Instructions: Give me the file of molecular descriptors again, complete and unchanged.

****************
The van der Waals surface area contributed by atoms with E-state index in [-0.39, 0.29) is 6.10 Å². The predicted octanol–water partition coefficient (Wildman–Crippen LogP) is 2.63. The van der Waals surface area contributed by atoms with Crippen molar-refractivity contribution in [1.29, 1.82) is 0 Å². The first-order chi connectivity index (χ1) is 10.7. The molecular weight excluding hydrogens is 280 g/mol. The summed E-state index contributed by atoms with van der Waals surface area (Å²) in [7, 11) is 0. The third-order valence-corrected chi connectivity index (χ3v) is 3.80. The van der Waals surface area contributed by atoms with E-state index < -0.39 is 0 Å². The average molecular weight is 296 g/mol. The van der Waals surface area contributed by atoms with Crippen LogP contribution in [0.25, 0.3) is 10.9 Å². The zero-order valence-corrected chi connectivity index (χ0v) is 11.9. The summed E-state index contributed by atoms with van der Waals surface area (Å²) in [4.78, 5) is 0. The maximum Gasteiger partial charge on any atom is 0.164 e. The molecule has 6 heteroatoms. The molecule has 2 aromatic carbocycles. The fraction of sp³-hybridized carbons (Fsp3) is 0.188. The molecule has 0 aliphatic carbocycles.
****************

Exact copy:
The van der Waals surface area contributed by atoms with E-state index in [-0.39, 0.29) is 6.10 Å². The predicted octanol–water partition coefficient (Wildman–Crippen LogP) is 2.63. The van der Waals surface area contributed by atoms with Crippen molar-refractivity contribution in [1.29, 1.82) is 0 Å². The first-order chi connectivity index (χ1) is 10.7. The molecular weight excluding hydrogens is 280 g/mol. The summed E-state index contributed by atoms with van der Waals surface area (Å²) in [7, 11) is 0. The third-order valence-corrected chi connectivity index (χ3v) is 3.80. The van der Waals surface area contributed by atoms with E-state index < -0.39 is 0 Å². The average molecular weight is 296 g/mol. The van der Waals surface area contributed by atoms with Crippen LogP contribution in [0.25, 0.3) is 10.9 Å². The zero-order valence-corrected chi connectivity index (χ0v) is 11.9. The summed E-state index contributed by atoms with van der Waals surface area (Å²) in [4.78, 5) is 0. The maximum Gasteiger partial charge on any atom is 0.164 e. The molecule has 6 heteroatoms. The molecule has 2 aromatic carbocycles. The fraction of sp³-hybridized carbons (Fsp3) is 0.188. The molecule has 0 aliphatic carbocycles.